Smart diapers won't check your email or tweet about their contents (thank god), but they can collect data for an area of baby-health that's severely lacking. As silly as it might sound, these prototype pampers use QR codes and an iPhone app to keep your baby peein' pain-free.
Unless you're a parent you might not know this, but a urinary tract infection can be a pretty serious issue for little 'uns, especially baby girls. Up to eight percent of them are suffering from one at any given time. As it turns out, sitting in a whole bunch of pee is not actually good for one's bottom-parts, and infants are notoriously bad at relaying specific problems they might be having. That's where the Pixie Scientific smart diaper comes in.
We stopped by the Pixie Scientific offices and had a chat with designer Yaroslav Faybishenko, who explained how the whole system works. Each smart diaper has a QR code on the rear, surrounded an array of urine test strips which draw their samples from the diaper's absorbent area. Every time baby relieves herself, the test strips will trigger, and modify the matrix of color around the QR code. Then, by scanning each used diaper in with the accompanying iPhone app which reads the test strip color along with the QR code, you can keep track of what's going on in urineville on regular basis.
It's this day-to-day monitoring that really makes the difference. Typically, infant urinary tract infections are only picked up once the situation is so bad that you'll notice symptons like fever and irritability. Even then, you can only confirm the infection with a trip to the doctor's office and a sample-taking that involves either a catheter or an uncomfortable, plastic, pee-collecting diaper apparatus. By then, the infection has already been doing damage, sometimes causing permanent kidney scarring.
By monitoring the data by using a smart diaper even once a day, watchful parents can keep their own eyes on the goings-on but the app app also tracks the technical ins-and-outs of the day-to-day data for later scrutiny by trained professional, if it comes to that.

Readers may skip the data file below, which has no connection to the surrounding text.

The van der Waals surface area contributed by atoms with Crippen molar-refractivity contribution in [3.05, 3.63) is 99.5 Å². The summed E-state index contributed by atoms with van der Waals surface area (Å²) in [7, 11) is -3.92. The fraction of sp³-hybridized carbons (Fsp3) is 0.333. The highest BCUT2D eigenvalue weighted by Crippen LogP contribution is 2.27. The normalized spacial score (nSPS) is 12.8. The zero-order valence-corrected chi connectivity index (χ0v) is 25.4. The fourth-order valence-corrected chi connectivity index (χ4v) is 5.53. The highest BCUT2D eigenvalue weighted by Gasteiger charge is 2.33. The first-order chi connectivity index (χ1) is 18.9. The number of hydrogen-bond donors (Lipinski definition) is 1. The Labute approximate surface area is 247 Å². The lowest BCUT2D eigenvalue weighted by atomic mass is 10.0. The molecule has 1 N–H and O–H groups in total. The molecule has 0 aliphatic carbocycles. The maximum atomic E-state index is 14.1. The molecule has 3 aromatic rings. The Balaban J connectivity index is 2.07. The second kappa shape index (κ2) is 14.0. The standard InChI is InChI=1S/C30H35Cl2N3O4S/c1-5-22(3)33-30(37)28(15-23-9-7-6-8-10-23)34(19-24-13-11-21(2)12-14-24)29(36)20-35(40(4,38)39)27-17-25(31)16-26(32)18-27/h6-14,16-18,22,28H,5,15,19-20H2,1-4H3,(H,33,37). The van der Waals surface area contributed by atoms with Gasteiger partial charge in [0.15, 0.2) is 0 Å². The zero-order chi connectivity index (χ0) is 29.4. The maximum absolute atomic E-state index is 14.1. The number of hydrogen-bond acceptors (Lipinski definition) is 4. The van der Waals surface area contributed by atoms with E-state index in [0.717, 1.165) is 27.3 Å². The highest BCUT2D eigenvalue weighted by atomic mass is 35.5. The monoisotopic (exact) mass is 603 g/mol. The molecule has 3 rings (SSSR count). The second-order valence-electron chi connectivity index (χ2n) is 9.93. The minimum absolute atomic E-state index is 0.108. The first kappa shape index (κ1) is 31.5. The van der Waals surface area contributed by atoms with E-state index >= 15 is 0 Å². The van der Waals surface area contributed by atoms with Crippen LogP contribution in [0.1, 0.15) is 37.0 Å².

If enough smart diapers get out in the wild, that data could do more than just ease parents' minds. There's a distinct lack of useful data on UTIs in infants precisely because detection is such a problem, and these smart diapers could provide a whole heck of a lot of it for study. Fortunately, the urine test strips are dirt cheap, so the additional cost of these kinds of diapers is measured in mere fractions of a cent per unit. And though right now the diapers can only keep tabs on possible UTIs, the hope is that later versions could pack even more data into that little square.
At the moment, you won't find any of these diapers in stores. The integration of urine test strips means the FDA is involved, which makes things complicated. There's still a way to go for full FDA approval, but the process is far along enough that Pixie Scientific has managed to get an IndieGogo campaign together, and if you chip in, you can get in on the ground floor of this diaper tech tower.
It's nice to see a crowd-funded tech project that not only helps the people ponying up, but also stands to help the world at large through simple data collection, so hopefully this will catch on. It's quite a lofty goal for something so lowly as a disposable human waste receptacle.